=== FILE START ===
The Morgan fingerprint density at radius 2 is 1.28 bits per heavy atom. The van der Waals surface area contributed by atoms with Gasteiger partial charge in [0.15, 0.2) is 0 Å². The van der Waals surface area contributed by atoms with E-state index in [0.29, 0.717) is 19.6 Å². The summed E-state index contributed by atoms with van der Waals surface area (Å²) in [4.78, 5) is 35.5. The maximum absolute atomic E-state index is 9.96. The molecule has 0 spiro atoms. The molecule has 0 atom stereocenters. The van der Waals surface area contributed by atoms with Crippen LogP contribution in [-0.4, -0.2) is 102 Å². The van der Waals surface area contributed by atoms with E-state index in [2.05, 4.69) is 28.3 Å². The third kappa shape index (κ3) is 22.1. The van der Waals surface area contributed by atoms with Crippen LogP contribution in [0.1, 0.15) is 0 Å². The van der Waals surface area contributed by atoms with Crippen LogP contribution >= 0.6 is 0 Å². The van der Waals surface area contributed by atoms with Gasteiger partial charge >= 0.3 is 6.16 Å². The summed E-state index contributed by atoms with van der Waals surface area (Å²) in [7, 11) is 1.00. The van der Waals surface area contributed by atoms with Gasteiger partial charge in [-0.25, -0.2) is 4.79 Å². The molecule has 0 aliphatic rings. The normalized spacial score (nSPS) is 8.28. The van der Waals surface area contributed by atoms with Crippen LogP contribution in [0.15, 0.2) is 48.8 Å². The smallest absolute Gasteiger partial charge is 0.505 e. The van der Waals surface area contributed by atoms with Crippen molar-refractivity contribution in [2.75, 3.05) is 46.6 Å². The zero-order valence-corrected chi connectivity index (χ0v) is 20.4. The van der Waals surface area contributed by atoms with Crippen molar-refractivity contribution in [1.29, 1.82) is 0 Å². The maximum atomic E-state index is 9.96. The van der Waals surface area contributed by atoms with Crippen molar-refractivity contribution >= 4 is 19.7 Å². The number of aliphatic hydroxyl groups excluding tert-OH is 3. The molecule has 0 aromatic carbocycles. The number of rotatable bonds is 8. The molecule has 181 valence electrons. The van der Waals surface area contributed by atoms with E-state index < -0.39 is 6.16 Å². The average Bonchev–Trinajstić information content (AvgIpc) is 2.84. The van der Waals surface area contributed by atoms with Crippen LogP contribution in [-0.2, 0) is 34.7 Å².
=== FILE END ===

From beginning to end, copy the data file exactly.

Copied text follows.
The Morgan fingerprint density at radius 2 is 1.28 bits per heavy atom. The van der Waals surface area contributed by atoms with Gasteiger partial charge in [0.15, 0.2) is 0 Å². The van der Waals surface area contributed by atoms with E-state index in [0.29, 0.717) is 19.6 Å². The summed E-state index contributed by atoms with van der Waals surface area (Å²) in [4.78, 5) is 35.5. The maximum absolute atomic E-state index is 9.96. The molecule has 0 spiro atoms. The molecule has 0 atom stereocenters. The van der Waals surface area contributed by atoms with Crippen LogP contribution in [-0.4, -0.2) is 102 Å². The van der Waals surface area contributed by atoms with E-state index in [2.05, 4.69) is 28.3 Å². The third kappa shape index (κ3) is 22.1. The van der Waals surface area contributed by atoms with Crippen LogP contribution in [0.1, 0.15) is 0 Å². The van der Waals surface area contributed by atoms with Crippen LogP contribution >= 0.6 is 0 Å². The van der Waals surface area contributed by atoms with Gasteiger partial charge >= 0.3 is 6.16 Å². The summed E-state index contributed by atoms with van der Waals surface area (Å²) in [7, 11) is 1.00. The van der Waals surface area contributed by atoms with Gasteiger partial charge in [-0.25, -0.2) is 4.79 Å². The molecule has 0 aliphatic rings. The normalized spacial score (nSPS) is 8.28. The van der Waals surface area contributed by atoms with Crippen LogP contribution in [0.15, 0.2) is 48.8 Å². The smallest absolute Gasteiger partial charge is 0.505 e. The van der Waals surface area contributed by atoms with Crippen molar-refractivity contribution in [2.75, 3.05) is 46.6 Å². The zero-order valence-corrected chi connectivity index (χ0v) is 20.4. The van der Waals surface area contributed by atoms with Crippen molar-refractivity contribution in [1.29, 1.82) is 0 Å². The maximum atomic E-state index is 9.96. The van der Waals surface area contributed by atoms with Crippen molar-refractivity contribution >= 4 is 19.7 Å². The number of aliphatic hydroxyl groups excluding tert-OH is 3. The molecule has 0 aromatic carbocycles. The number of rotatable bonds is 8. The molecule has 181 valence electrons. The van der Waals surface area contributed by atoms with E-state index < -0.39 is 6.16 Å². The average Bonchev–Trinajstić information content (AvgIpc) is 2.84. The van der Waals surface area contributed by atoms with Crippen LogP contribution in [-0.2, 0) is 34.7 Å².